# Sparse Cholesky Decomposition

I am working with square matrices with a special form, which for large rank ($> 100,000$) would be best stored and manipulated as a SparseArray. I believe that the Cholesky decomposition of these matrices itself could also be sparse. The question I have is

How do I compute the sparse Cholesky decomposition of a sparse matrix without resorting to dense storage of the intermediates and result?

For purposes of illustration:

n = 5;
s = SparseArray[{{i_, i_} -> 2., {i_, j_} /; Abs[i - j] == 1-> -1.}, {n, n}];
s // MatrixForm The CholeskyDecomposition function returns a dense matrix:

CholeskyDecomposition[s] // MatrixForm The CholeskyDecomposition documentation gives a lead: "Using LinearSolve will give a LinearSolveFunction that has a sparse Cholesky factorization".

ls = LinearSolve[s,"Method" -> "Cholesky"];
ls // InputForm


However, I'm stuck with what to do with this object to bring it in for the win.

• OTOH, if the matrix in your application is actually SPD and tridiagonal, then no permutation is actually needed, and you can derive a bidiagonal Cholesky triangle (as you've shown in your example). But, you'll have to write the algorithm for producing it yourself… – J. M. is in limbo Nov 6 '15 at 0:06
• With the help of ls["Properties"], then you can achieve many useful results. – xyz Nov 7 '15 at 15:13

LinearSolve[] actually computes a permuted Cholesky decomposition; that is, it performs the decomposition $\mathbf P^\top\mathbf A\mathbf P=\mathbf G^\top\mathbf G$. To extract $\mathbf P$ and $\mathbf G$, we need to use some undocumented properties. Here's a demo:

mat = SparseArray[{Band[{2, 1}] -> -1., Band[{1, 1}] -> 2.,
Band[{1, 2}] -> -1.}, {5, 5}];

ls = LinearSolve[mat, Method -> "Cholesky"];
g = ls["getU"]; (* upper triangular factor *)
perm = ls["getPermutations"][]; (* permutation vector *)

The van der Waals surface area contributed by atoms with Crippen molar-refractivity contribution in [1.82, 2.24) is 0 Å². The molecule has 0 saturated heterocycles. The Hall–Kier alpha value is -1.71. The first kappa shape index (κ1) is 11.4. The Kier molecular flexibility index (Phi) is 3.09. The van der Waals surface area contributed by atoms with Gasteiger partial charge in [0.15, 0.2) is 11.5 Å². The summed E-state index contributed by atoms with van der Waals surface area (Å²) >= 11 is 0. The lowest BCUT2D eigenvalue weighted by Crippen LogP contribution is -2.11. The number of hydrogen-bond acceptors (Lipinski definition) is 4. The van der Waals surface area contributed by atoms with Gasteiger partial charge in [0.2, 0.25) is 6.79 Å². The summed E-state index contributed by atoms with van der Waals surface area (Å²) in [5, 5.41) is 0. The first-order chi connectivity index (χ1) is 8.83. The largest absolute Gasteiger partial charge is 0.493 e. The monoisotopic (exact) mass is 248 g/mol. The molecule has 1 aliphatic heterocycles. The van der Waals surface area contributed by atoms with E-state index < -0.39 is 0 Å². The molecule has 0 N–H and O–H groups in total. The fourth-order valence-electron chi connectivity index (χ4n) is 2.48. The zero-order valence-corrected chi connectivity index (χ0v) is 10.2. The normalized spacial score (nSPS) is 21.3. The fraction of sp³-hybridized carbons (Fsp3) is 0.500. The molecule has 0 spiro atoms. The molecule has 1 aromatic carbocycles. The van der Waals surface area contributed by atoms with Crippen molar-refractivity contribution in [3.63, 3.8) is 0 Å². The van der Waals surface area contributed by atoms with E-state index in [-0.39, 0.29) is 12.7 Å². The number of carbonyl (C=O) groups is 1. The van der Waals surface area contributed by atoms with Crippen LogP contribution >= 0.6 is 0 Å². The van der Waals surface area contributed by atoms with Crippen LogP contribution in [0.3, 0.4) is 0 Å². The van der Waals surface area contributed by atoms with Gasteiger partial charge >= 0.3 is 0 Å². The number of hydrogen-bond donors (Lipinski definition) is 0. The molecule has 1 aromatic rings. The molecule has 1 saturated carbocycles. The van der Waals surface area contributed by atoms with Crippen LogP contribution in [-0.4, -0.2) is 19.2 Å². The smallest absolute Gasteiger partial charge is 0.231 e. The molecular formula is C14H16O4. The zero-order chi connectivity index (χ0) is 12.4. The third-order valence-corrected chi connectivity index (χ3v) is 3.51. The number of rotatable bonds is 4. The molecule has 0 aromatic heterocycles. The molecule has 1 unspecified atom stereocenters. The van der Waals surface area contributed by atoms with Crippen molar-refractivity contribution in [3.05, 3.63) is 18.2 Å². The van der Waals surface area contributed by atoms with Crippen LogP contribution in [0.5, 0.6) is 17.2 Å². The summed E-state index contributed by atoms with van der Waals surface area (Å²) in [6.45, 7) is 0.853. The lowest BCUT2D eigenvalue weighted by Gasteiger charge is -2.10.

p = SparseArray[MapIndexed[Append[#2, #1] -> 1 &, perm]]; (* permutation matrix *)

p.Transpose[g].g.Transpose[p] == mat (* check! *)
True


Here's a classical example of why permutation matrices are a must in sparse Cholesky decompositions.

Consider the following upper arrowhead matrix:

arr = SparseArray[{{1, j_} | {j_, 1} /; j != 1 -> -1., Band[{1, 1}] -> 3.}, {5, 5}];

ArrayPlot[arr] Watch what happens after performing a Cholesky decomposition:

ArrayPlot[CholeskyDecomposition[arr]] Boom, fill-in. Imagine if this had been a $100\,000\times 100\,000$ upper arrowhead matrix!

If, however, we permute arr to a lower arrowhead matrix, like so:

exc = Reverse[IdentityMatrix];
la = exc.arr.Transpose[exc];

ArrayPlot[CholeskyDecomposition[la]] What a difference a permutation makes!

For matrices with even more complicated sparsity patterns, it is doubtful if you can predict in advance that you won't get any disastrous fill-in if you insist on an unpermuted Cholesky triangle. Thus, all standard sparse Cholesky routines always perform some sort of permutation; though, as with any automatic routine of this sort, the permutation chosen might not be the most optimal, and yet yield something still good enough to work.

For reference, here's how LinearSolve[] does on an upper arrowhead:

lsar = LinearSolve[arr, Method -> "Cholesky"];
g = lsar["getU"];
ArrayPlot[g] • (As a further check that LinearSolve[] knows that it was fed an SPD matrix: ls["getL"] == Transpose[ls["getU"]].) – J. M. is in limbo Nov 5 '15 at 14:08
• Apologies for being "dense" but how would I get the upper form as shown by CholeskyDecomposition? – Eric Brown Nov 5 '15 at 14:31
• @Eric, I don't think there's a way to turn off the permutation in this case. Recall that direct linear solvers will often permute in an attempt to keep the triangular factors sparse (e.g. Cuthill-McKee). – J. M. is in limbo Nov 5 '15 at 14:37
• A marvelous, helpful answer. Thanks a million! – Eric Brown Nov 5 '15 at 22:07
• J.M. Why ls = LinearSolve[{{1, 2}, {3, 4}}] ls["getPermutations"] gives the error info? – xyz Nov 7 '15 at 15:18